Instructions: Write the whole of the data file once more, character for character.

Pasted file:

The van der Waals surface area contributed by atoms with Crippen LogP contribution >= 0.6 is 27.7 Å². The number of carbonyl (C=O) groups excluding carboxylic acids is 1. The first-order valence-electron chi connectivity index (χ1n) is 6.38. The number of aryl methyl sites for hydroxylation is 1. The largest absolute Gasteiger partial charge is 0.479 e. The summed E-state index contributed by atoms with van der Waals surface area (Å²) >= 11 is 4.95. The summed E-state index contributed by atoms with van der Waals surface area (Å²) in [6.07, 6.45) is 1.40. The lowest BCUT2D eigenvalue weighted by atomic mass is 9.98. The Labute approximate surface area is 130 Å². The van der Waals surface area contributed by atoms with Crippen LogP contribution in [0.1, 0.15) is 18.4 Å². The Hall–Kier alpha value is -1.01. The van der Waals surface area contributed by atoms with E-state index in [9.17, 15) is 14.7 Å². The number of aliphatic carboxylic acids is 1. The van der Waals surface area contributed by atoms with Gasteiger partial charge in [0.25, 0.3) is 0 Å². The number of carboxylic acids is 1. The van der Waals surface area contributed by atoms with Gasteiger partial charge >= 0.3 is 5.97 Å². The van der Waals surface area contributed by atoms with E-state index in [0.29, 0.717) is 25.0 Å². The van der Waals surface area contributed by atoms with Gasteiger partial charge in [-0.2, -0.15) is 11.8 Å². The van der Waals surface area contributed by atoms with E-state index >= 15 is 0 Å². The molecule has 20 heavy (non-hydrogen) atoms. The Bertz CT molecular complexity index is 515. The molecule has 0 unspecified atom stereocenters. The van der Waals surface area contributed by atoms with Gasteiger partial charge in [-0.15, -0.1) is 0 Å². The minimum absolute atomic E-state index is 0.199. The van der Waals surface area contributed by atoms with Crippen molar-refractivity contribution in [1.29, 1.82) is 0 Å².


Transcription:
The van der Waals surface area contributed by atoms with Crippen LogP contribution >= 0.6 is 27.7 Å². The number of carbonyl (C=O) groups excluding carboxylic acids is 1. The first-order valence-electron chi connectivity index (χ1n) is 6.38. The number of aryl methyl sites for hydroxylation is 1. The largest absolute Gasteiger partial charge is 0.479 e. The summed E-state index contributed by atoms with van der Waals surface area (Å²) >= 11 is 4.95. The summed E-state index contributed by atoms with van der Waals surface area (Å²) in [6.07, 6.45) is 1.40. The lowest BCUT2D eigenvalue weighted by atomic mass is 9.98. The Labute approximate surface area is 130 Å². The van der Waals surface area contributed by atoms with Crippen LogP contribution in [0.1, 0.15) is 18.4 Å². The Hall–Kier alpha value is -1.01. The van der Waals surface area contributed by atoms with E-state index in [9.17, 15) is 14.7 Å². The number of aliphatic carboxylic acids is 1. The van der Waals surface area contributed by atoms with Gasteiger partial charge in [0.25, 0.3) is 0 Å². The number of carboxylic acids is 1. The van der Waals surface area contributed by atoms with Gasteiger partial charge >= 0.3 is 5.97 Å². The van der Waals surface area contributed by atoms with E-state index in [0.29, 0.717) is 25.0 Å². The van der Waals surface area contributed by atoms with Gasteiger partial charge in [-0.2, -0.15) is 11.8 Å². The van der Waals surface area contributed by atoms with E-state index >= 15 is 0 Å². The molecule has 20 heavy (non-hydrogen) atoms. The Bertz CT molecular complexity index is 515. The molecule has 0 unspecified atom stereocenters. The van der Waals surface area contributed by atoms with Gasteiger partial charge in [-0.15, -0.1) is 0 Å². The minimum absolute atomic E-state index is 0.199. The van der Waals surface area contributed by atoms with Crippen molar-refractivity contribution in [1.29, 1.82) is 0 Å².